AMONG THE TOMBSTONES in the African-American section
of the Oxford Historical Cemetery, assistant professor of anthropology
Mark Auslander surveys the trimmed grass, flowerbeds bursting
with gold and red mums, and floral arrangements placed on carefully
tended graves. The orderly landscape is far removed from the
wild thicket that covered the area a few years ago, making it
impossible to view or visit graves.
transformation, wrought by students, faculty, and community
volunteers, has uncovered not only century-old markers but,
says Auslander, the forgotten contributions of many who built
and supported the University with their lifes labors.
revealed the hidden history of the Universitya retelling
from the African-American perspective, says Auslander,
who gave a Great Teachers Lecture, Uncovering the Past
at Oxfords Segregated Cemetery, in October at the
Miller-Ward Alumni House. Everyone who built every building
at Emory, who worked there as chefs, as bricklayers, laundresses,
chauffeurs, . . . their history is here as well.
Auslanders sociology class toured the cemetery near the
Oxford College campus in the winter of 1999 as part of a lesson
on family rituals, they saw trees growing out of tombs and numerous
broken and buried headstones overgrown with briers.
their credit, the students were curious about why that section
was so poorly maintained and decided to look into it,
Auslander says. They soon became both fascinated and outraged.
class discovered that Oxfords only public cemetery had
been segregated for more than one hundred and fifty years, divided
into a white sectionthe final resting place
of many of the towns historical figures, including bishops
Young J. Allen and James Osgood Andrew, and Emory presidents
Atticus Haygood and Warren Candlerand a black
section, where African-American ministers, townspeople, and
slaves were buried.
private organization, the Oxford Historical Cemetery Foundation,
which received funds from the town, maintained the white side.
Oxford historian and mathematics professor emeritus Marshall
Elizer says the non-profit foundation, formed in 1965, consisted
of a handful of well-meaninglittle old ladies in
the community who raised money through bake sales and donations
and decided to clean up the part of the cemetery where their
relatives and ancestors were buried.
and others, however, believe deeply ingrained racism not only
created the cemeterys stark division but has helped to
maintain it. Oxford students decided to work to restore the
neglected area with the help of City Councilman J. P. Godfrey,
who returned to Oxford in 1995 after twenty-seven years in the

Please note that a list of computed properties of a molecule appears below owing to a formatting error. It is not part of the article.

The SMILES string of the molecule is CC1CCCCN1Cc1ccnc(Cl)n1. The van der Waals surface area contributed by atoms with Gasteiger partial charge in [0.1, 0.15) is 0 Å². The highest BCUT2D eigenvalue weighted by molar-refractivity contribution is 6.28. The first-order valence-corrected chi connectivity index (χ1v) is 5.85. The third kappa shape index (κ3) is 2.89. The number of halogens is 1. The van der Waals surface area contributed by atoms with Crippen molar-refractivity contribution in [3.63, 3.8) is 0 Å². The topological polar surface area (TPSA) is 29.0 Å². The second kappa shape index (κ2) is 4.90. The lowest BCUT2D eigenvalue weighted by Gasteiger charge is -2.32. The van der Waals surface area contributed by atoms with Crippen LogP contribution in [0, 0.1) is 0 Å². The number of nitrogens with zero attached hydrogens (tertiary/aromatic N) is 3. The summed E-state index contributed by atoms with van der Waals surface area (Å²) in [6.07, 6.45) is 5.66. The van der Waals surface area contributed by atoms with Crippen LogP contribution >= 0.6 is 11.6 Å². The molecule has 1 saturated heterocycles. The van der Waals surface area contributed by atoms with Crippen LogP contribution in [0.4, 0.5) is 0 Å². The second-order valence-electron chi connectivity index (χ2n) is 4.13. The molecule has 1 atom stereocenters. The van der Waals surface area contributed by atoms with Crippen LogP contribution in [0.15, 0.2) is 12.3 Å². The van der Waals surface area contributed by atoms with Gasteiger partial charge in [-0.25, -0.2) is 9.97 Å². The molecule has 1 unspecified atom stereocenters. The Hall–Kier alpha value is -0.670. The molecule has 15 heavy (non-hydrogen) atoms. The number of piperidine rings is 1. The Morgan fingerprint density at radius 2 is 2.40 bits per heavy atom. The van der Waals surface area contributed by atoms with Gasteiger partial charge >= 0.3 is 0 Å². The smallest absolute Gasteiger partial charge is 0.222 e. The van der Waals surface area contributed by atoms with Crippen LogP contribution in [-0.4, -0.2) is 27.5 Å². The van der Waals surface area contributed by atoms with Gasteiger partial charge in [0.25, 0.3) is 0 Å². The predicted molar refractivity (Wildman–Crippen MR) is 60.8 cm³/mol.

Air Force. His parents and grandparents graves were
among those that had become inaccessible.
class also did genealogical research and historical documentation,
combing over census and town records to determine the identities
and occupations of the hundreds of African Americans buried
there, many in unmarked graves.
the clean-up, the cemeterys oldest tombstone was uncovered.
It reads: Potter, a colored minister of the ME Church,
faithful, useful and respected. 1812-1851. Students also
discovered that Robert Hammond, the colleges head janitor
for many years, is buried in Oxford cemetery, as is stone mason
Israel Godfrey, grandfather of J. P. Godfrey Jr., who constructed
Day Chapel at Oxford College.
student Rebecca Weave researched census records from the late
1800s in the Newton County Public Library and the Oxford library,
and discovered the names of Israel Godfreys mother and
father. That was very fulfilling for me. I had discovered
something no one else had discovered and I had helped a family
trace their roots in the process, Weaver said. That
small piece of information was the key that was needed to unlock
several other answers.
Americans werent officially able to attend classes at
Emorys Atlanta or Oxford campuses until 1962, even though
their families may have worked at Emory for four or five generations.
Just as Emory eventually was integrated, so too was Oxfords
public cemeteryfor years, plots have been sold without
regard to race. And in July, the Oxford City Council and the
Oxford Historical Foundation reached an agreement that guarantees
perpetual care of all the graves.
cemetery work days continue, drawing a blend of students and
faculty, town leaders, Oxford Dean Dana K. Greene and her family,
visiting scholars, and white and black townspeople. Emorys
MARIAL center, where Auslander is a core faculty member, donated
flowers and a cedar tree, which were planted by Oxford College
freshmen in the northeast section.
past Easter, there were people here everywhere with flowers,
says Godfrey, motioning to the carefully tended and decorated
graves surrounding his own familys markers. Many
of the older women said it was the first time they could come
and visit the grave sites. It was a wonderful thing to see.M.J.L.
documentation, and student research stemming from the cemetery
project have resulted in several exhibitions, including Tragic
Beauty, which can be viewed on Emorys MARIAL Center
Web site (www.emory.edu/COLLEGE/MARIAL/exhibitions/cemetery/Titlep.html),
and A Dream Deferred: African Americans at Emory and Oxford
Colleges, 1836-1968, on display in Woodruff Librarys